SIP House by FOAA and North | GBlog.

Sustainable Regional Architecture

In our technology driven society today, we are constantly bombarded with various forms of media, whether it be social, news, advertising, etc. Our world has become so much larger (or smaller, depending on how you look at it) with relation to the time before the internet.

For architecture, and our built environment, in general, this allows us to build with an endless network of building products is at our disposal.  As designers, it is our responsibility to cull through this information and set standards for our individual practices as to what’s really important and relevant for our clients.  They are looking to us for guidance, as we are seen as experts in the field of building.  It is our responsibility, then, to use our influence in a positive light, to recommend products and materials that are socially and environmentally responsible for the life-cycle of the material. (Lifecycle building is the design of building materials, components, information systems, and management practices to create buildings that facilitate and anticipate future changes to and eventual adaptation or dismantling for recovery of all systems, components, and materials. http://www.lifecyclebuilding.org/). Material recyclability plays an important role in the life-cycle of a material, as an example.

Palmyra House

Palmyra House - Mumbai, India

Locally sourced building materials and products is another tried and true method to building responsibly, as transportation costs & fuel consumption can sometimes be a big factor in the selection of a material, with regard to total cost.  Local building practices can sometimes stray from the traditional ideals of regional building, so perhaps historic building precedents can be a good source to examine construction materials, methods, techniques, etc., with regard to local sourcing. Here’s a good example of a project in Mumbai that takes advantage of local site materials on inhabit.com’s website.  I understand locally sourced projects are not always feasible, or easily accomplished.  In the United States, local sourcing becomes increasingly more difficult due to bureaucratic building construction regulation’s effects on standardizing materials.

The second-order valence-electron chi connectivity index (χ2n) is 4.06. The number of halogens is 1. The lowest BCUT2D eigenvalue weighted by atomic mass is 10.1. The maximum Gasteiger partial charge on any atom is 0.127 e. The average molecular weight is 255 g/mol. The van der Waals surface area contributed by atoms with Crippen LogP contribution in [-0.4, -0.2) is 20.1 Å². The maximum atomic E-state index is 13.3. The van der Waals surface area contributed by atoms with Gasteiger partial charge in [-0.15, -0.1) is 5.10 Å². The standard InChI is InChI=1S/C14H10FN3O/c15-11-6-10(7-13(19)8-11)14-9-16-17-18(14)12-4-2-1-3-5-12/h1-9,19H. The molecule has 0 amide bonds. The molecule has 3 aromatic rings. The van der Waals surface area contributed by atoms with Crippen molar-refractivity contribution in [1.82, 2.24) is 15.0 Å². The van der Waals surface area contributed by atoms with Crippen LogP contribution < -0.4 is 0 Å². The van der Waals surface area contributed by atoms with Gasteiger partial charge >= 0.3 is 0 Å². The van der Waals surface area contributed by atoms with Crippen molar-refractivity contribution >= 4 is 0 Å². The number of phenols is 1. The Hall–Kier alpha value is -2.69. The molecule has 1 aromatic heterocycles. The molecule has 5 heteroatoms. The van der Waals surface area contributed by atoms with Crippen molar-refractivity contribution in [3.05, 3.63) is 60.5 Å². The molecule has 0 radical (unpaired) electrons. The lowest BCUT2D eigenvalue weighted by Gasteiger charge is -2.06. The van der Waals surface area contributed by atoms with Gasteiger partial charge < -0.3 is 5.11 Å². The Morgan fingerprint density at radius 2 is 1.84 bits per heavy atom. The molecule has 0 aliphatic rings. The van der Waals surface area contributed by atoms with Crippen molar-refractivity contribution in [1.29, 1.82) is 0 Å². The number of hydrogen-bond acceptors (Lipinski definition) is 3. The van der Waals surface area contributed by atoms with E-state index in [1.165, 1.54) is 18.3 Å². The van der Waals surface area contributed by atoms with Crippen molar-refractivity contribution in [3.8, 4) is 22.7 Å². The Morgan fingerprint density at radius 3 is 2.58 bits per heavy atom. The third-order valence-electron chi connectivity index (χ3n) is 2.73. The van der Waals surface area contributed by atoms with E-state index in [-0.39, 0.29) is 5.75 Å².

Aillet House, ca. 1830 - Louisiana

Don’t misunderstand me, though.  I am not opposed to using building technology and advanced building materials. As a designer, I feel we must, however, use these new and innovative materials for the right reasons, asking “How will this material better the project?” or “Is this material the best choice for this application?”.  In my experience, the most successful projects are those that marry a host of materials and technologies, old and new, complimenting each other throughout the project. So much more than those projects that are pigeon-holed into the boundaries of a certain “material palette”, these “gumbo projects” can exude greater character, leading to a much more successful composition and, as a result, a satisfied client!

Ames Cottage - San Francisco, CA (Boor Bridges Architects)